In Chinese literary history, the Six Dynasties (317-588) and the T'ang (618-906) were the great creative times for the production of supernatural and fantastic stories in the classical language. This major collection of ninety-six stories, most of them newly translated, represents the very best of this tradition. Presented here are stories which are known in the Chinese tradition as chih-k uai (records of anomalies or the unnatural) and the ch'uan-ch'i (accounts of the extraordinary) .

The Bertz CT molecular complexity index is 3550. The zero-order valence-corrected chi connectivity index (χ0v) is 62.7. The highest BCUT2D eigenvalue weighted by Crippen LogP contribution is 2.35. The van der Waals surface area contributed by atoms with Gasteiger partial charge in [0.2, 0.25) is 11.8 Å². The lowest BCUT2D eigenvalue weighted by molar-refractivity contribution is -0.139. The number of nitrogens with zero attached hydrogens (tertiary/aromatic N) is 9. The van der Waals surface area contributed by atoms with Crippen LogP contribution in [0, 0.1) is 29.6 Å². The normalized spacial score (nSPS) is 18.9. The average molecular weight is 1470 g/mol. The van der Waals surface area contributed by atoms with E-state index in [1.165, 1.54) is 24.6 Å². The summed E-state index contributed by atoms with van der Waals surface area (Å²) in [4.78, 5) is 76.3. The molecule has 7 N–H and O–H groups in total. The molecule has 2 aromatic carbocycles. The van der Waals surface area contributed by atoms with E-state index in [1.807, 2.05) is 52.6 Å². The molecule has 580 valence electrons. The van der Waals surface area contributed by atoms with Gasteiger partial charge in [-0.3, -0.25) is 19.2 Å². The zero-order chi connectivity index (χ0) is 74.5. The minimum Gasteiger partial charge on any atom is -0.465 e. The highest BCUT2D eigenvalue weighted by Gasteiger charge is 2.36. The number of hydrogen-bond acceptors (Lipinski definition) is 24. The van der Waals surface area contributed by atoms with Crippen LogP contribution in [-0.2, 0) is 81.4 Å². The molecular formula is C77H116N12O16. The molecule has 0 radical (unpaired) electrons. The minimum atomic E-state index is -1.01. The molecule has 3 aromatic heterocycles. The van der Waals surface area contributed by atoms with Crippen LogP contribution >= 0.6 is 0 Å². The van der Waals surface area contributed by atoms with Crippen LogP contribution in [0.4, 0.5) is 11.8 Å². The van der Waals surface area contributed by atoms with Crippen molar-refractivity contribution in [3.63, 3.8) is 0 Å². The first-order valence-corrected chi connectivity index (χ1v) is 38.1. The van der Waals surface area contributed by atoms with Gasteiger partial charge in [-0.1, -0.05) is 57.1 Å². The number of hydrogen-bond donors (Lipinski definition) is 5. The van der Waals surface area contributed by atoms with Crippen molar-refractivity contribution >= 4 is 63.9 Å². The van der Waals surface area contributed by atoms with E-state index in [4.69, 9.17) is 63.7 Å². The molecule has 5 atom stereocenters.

These are all basically fictional narratives or stories, but, unlike Western supernatural stories, are considered more or less as records of observable facts and have the effect of giving the fantastic a rootedness in historical reality. Underlying the recording of these supernatural stories is a belief in supernaturalism and magic and, above all, the acceptance of the unnatural and the supernormal on their face value as factual.
Professor Kao has provided a brilliant and lengthy introduction explaining the genre and its influence on later Chinese literature right down to the twentieth century.
- publisherIndiana University Press
- publisher placeBloomington, Indiana USA
- rightsCopyright © Trustees of Indiana University
- rights holderIndiana University Press
- rights territoryWorld